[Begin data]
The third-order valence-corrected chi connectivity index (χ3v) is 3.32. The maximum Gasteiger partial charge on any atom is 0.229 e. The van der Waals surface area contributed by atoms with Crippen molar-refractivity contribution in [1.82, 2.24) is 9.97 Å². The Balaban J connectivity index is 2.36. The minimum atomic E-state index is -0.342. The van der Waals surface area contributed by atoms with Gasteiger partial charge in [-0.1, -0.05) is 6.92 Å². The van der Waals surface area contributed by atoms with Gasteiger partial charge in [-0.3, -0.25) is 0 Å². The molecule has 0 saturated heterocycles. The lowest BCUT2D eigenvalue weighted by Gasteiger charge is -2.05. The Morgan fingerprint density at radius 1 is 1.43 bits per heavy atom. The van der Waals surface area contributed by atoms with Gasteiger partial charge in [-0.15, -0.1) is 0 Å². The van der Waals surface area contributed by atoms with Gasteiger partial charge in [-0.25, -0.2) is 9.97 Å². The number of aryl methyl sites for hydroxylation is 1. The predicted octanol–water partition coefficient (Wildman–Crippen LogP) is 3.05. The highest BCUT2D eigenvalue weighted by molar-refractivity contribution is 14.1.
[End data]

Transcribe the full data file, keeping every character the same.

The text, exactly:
The third-order valence-corrected chi connectivity index (χ3v) is 3.32. The maximum Gasteiger partial charge on any atom is 0.229 e. The van der Waals surface area contributed by atoms with Crippen molar-refractivity contribution in [1.82, 2.24) is 9.97 Å². The Balaban J connectivity index is 2.36. The minimum atomic E-state index is -0.342. The van der Waals surface area contributed by atoms with Gasteiger partial charge in [-0.1, -0.05) is 6.92 Å². The van der Waals surface area contributed by atoms with Gasteiger partial charge in [-0.3, -0.25) is 0 Å². The molecule has 0 saturated heterocycles. The lowest BCUT2D eigenvalue weighted by Gasteiger charge is -2.05. The Morgan fingerprint density at radius 1 is 1.43 bits per heavy atom. The van der Waals surface area contributed by atoms with Gasteiger partial charge in [-0.15, -0.1) is 0 Å². The van der Waals surface area contributed by atoms with Gasteiger partial charge in [-0.25, -0.2) is 9.97 Å². The number of aryl methyl sites for hydroxylation is 1. The predicted octanol–water partition coefficient (Wildman–Crippen LogP) is 3.05. The highest BCUT2D eigenvalue weighted by molar-refractivity contribution is 14.1.